Robin William's greatest contribution may be helping people who are the least trained — the closest of family and friends — learn to help loved ones who are anxious, depressed or struggling with the impact of trauma.
When someone you care about is feeling sad or depressed, the best thing may be to just listen. Consider these helpful do’s and don’ts to help loved ones when they’re upset.
Columnist Armstrong Williams struggles with the suicide of a close friend and how to help prevent suicide. That has a lot to do with learning to listen, rather than giving advice, when someone you care about is feeling sad, scared, angry, or hopeless.
As America searches for answers after the mass shooting at Sandy Hook Elementary School and President Obama proposes an assault weapons ban, raising sons who don’t become killers also depends on helping them understand and safely express painful emotions.
“Relationships are everything,” says Charlotte Michie, a Cary, North Carolina marriage and family therapist. “If you have a good relationship with your spouse, you have it all even if you are sick and without money.” Next month, with assistance from her husband of 34 years, Charlotte will begin offering evidence-based, skills building weekends to help couples learn to create and sustain happy, successful marriages.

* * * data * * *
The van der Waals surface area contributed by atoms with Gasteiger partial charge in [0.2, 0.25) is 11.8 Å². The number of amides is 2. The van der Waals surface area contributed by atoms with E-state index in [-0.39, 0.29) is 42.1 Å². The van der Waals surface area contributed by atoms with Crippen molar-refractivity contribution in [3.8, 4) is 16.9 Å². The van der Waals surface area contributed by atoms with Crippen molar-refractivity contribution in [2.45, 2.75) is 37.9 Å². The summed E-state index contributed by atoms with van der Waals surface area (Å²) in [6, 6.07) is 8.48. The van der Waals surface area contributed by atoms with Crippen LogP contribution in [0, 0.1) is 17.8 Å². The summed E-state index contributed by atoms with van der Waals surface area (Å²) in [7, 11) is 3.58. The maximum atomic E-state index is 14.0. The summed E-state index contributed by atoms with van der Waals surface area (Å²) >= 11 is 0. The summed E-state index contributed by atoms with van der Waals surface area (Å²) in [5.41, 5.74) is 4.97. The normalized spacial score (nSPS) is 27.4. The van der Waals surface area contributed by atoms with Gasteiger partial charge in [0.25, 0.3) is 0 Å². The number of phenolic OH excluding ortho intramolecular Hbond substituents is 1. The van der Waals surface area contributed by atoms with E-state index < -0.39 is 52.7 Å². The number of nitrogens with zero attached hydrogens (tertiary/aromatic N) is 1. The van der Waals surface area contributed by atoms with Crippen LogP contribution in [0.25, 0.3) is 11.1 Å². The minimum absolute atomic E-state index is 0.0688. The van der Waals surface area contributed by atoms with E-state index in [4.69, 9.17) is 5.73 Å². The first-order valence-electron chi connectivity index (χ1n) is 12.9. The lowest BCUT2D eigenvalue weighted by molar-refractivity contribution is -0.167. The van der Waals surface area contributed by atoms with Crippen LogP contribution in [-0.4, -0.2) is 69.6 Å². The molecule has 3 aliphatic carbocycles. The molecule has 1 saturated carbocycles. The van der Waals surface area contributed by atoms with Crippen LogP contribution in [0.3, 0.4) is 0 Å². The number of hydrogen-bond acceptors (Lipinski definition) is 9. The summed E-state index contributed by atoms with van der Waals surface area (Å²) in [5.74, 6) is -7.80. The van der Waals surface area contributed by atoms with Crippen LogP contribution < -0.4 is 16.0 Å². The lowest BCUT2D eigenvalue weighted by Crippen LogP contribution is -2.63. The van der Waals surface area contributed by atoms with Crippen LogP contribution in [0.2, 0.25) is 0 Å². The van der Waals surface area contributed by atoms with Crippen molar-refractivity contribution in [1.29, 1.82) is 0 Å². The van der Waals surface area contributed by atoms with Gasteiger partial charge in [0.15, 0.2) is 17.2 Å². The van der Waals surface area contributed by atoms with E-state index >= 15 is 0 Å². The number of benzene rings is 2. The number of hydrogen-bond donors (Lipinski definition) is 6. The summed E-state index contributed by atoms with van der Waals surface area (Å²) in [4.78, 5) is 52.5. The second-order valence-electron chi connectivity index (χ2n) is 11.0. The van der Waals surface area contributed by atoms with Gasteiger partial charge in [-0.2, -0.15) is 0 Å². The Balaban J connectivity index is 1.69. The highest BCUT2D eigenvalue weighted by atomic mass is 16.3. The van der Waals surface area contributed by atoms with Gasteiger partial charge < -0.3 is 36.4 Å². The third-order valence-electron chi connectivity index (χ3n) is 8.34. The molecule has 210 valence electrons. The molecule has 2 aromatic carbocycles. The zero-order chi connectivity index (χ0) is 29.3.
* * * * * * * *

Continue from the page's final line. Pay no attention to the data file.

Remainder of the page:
Too often we say the wrong thing when someone we love is sad, scared, angry or depressed. Learn a practical, usable skill to help bring relief to a loved one who is experiencing emotional pain.
Stress and depression can ruin your holidays and hurt your health. Being realistic, planning ahead and seeking support can help ward off stress and depression.